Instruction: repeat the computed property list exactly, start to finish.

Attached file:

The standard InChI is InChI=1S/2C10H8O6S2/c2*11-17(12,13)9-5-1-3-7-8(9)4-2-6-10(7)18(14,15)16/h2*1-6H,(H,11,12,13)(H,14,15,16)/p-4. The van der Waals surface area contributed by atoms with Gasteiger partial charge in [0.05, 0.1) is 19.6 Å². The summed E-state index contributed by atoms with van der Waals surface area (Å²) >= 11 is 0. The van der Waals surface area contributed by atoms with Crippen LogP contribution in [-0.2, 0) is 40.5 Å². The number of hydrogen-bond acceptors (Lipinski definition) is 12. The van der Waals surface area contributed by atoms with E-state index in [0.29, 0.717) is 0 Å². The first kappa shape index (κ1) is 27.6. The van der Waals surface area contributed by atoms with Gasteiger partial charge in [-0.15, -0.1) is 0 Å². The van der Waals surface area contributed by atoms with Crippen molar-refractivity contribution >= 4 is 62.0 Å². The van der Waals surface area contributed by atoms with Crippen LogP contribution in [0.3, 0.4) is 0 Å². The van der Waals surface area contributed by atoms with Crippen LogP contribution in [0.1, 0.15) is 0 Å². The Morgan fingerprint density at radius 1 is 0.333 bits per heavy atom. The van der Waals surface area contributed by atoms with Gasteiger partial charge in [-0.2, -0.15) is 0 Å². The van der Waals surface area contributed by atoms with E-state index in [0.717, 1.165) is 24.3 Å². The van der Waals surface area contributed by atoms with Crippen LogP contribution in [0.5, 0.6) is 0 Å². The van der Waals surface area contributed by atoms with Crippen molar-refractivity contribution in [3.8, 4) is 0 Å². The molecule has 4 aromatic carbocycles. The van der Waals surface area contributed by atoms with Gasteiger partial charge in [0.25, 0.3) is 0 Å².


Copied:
The standard InChI is InChI=1S/2C10H8O6S2/c2*11-17(12,13)9-5-1-3-7-8(9)4-2-6-10(7)18(14,15)16/h2*1-6H,(H,11,12,13)(H,14,15,16)/p-4. The van der Waals surface area contributed by atoms with Gasteiger partial charge in [0.05, 0.1) is 19.6 Å². The summed E-state index contributed by atoms with van der Waals surface area (Å²) >= 11 is 0. The van der Waals surface area contributed by atoms with Crippen LogP contribution in [-0.2, 0) is 40.5 Å². The number of hydrogen-bond acceptors (Lipinski definition) is 12. The van der Waals surface area contributed by atoms with E-state index in [0.29, 0.717) is 0 Å². The first kappa shape index (κ1) is 27.6. The van der Waals surface area contributed by atoms with Gasteiger partial charge in [-0.15, -0.1) is 0 Å². The van der Waals surface area contributed by atoms with Crippen molar-refractivity contribution >= 4 is 62.0 Å². The van der Waals surface area contributed by atoms with Crippen LogP contribution in [0.3, 0.4) is 0 Å². The van der Waals surface area contributed by atoms with Crippen LogP contribution in [0.1, 0.15) is 0 Å². The Morgan fingerprint density at radius 1 is 0.333 bits per heavy atom. The van der Waals surface area contributed by atoms with Gasteiger partial charge in [-0.2, -0.15) is 0 Å². The van der Waals surface area contributed by atoms with E-state index in [0.717, 1.165) is 24.3 Å². The van der Waals surface area contributed by atoms with Crippen LogP contribution in [0.5, 0.6) is 0 Å². The van der Waals surface area contributed by atoms with Crippen molar-refractivity contribution in [3.8, 4) is 0 Å². The molecule has 4 aromatic carbocycles. The van der Waals surface area contributed by atoms with Gasteiger partial charge in [0.25, 0.3) is 0 Å².